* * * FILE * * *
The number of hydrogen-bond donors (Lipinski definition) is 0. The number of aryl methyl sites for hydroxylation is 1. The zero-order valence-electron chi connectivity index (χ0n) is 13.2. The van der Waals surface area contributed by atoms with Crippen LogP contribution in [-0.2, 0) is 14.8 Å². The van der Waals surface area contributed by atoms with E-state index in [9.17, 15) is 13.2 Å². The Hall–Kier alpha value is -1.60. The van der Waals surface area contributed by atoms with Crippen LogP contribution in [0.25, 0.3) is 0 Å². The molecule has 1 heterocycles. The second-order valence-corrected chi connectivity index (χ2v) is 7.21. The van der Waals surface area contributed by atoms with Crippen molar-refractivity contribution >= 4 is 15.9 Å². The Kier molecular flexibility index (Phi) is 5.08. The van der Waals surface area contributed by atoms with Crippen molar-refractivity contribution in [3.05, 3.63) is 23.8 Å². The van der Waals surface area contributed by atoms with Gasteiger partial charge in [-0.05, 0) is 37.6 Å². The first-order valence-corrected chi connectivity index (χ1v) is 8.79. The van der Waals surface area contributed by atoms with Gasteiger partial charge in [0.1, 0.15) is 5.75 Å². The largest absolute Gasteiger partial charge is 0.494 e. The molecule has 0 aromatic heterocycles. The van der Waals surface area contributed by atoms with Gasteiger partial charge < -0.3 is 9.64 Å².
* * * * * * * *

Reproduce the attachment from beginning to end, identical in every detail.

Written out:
The number of hydrogen-bond donors (Lipinski definition) is 0. The number of aryl methyl sites for hydroxylation is 1. The zero-order valence-electron chi connectivity index (χ0n) is 13.2. The van der Waals surface area contributed by atoms with Crippen LogP contribution in [-0.2, 0) is 14.8 Å². The van der Waals surface area contributed by atoms with E-state index in [9.17, 15) is 13.2 Å². The Hall–Kier alpha value is -1.60. The van der Waals surface area contributed by atoms with Crippen LogP contribution in [0.25, 0.3) is 0 Å². The molecule has 1 heterocycles. The second-order valence-corrected chi connectivity index (χ2v) is 7.21. The van der Waals surface area contributed by atoms with Crippen molar-refractivity contribution >= 4 is 15.9 Å². The Kier molecular flexibility index (Phi) is 5.08. The van der Waals surface area contributed by atoms with Crippen molar-refractivity contribution in [3.05, 3.63) is 23.8 Å². The van der Waals surface area contributed by atoms with Gasteiger partial charge in [-0.05, 0) is 37.6 Å². The first-order valence-corrected chi connectivity index (χ1v) is 8.79. The van der Waals surface area contributed by atoms with Gasteiger partial charge in [0.1, 0.15) is 5.75 Å². The largest absolute Gasteiger partial charge is 0.494 e. The molecule has 0 aromatic heterocycles. The van der Waals surface area contributed by atoms with Gasteiger partial charge < -0.3 is 9.64 Å².